There were 11,016 households, out of which 19.9% had children under the age of 18 living with them, 37.7% were married couples living together, 8.2% had a female householder with no husband present, and 50.4% were classified as non-families. Of all households, 31.4% were made up of individuals, and 8.1% had someone living alone who was 65 years of age or older. The average household size was 2.23 and the average family size was 2.84.

In the city the population was spread out, with 16.0% under the age of 18, 8.4% from 18 to 24, 37.1% from 25 to 44, 26.7% from 45 to 64, and 11.7% who were 65 years of age or older. The median age was 39 years. For every 100 females there were 122.3 males. For every 100 females age 18 and over, there were 126.0 males.

The median income for a household in the city was $43,021, and the median income for those classified as families was $50,895. Males had a median income of $30,967 versus $25,407 for females. The per capita income for the city was $26,316. About 5.8% of families and 10.2% of the population were below the poverty line, including 11.5% of those under age 18 and 11.3% of those age 65 or over.

The ancestries most reported in 2000 were English (12.4%), German (12.2%), Irish (11.3%), Italian (6.8%), United States (6.0%) and French (3.6%).

The number of families (as defined by the Census Bureau) declined dramatically in the last four decades of the 20th century. In 1960 there were 13,340 families in Key West, with 42.1% of households having children living in them. By 2000 the population had dwindled to 5,463 families, with only 19.9% of households having children living in them.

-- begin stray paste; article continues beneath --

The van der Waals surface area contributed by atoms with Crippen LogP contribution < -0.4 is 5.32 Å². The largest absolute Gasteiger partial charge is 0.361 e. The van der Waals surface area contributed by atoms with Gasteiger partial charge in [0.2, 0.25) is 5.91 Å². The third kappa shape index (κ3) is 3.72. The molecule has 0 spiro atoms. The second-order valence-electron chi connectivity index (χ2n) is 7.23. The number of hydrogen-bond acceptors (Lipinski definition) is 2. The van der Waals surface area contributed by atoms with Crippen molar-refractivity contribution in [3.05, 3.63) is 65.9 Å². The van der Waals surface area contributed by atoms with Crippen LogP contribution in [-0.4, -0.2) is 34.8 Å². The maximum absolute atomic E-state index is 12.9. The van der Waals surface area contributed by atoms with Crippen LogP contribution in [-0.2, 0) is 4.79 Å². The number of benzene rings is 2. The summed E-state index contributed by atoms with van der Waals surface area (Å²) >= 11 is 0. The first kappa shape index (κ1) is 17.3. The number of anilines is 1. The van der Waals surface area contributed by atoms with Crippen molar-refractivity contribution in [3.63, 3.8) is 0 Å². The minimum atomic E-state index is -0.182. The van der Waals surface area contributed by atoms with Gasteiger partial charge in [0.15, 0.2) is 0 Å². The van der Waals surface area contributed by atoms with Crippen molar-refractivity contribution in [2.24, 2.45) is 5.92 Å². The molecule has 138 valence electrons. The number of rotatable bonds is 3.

As of 2000, 76.66% spoke English as a first language, while Spanish was spoken by 17.32%, 1.06% spoke Italian, 1.02% spoke French, and German spoken as a mother tongue was at 0.94% of the population. In total, other languages spoken besides English made up 25.33% of residents.

Monroe County School District operates public schools in Key West.

District-operated primary schools serving Key West Island include Glynn R. Archer Elementary School and Poinciana Elementary School. Gerald Adams Elementary School in the City of Key West serves Stock Island and Sigsbee Elementary School serves Sigsbee Park. Key West Montessori Charter School is a district-sanctioned charter school on Key West Island.

All of Key West is zoned to Horace O'Bryant Middle School and Key West High School , located on Key West Island.

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Source : Wikipedia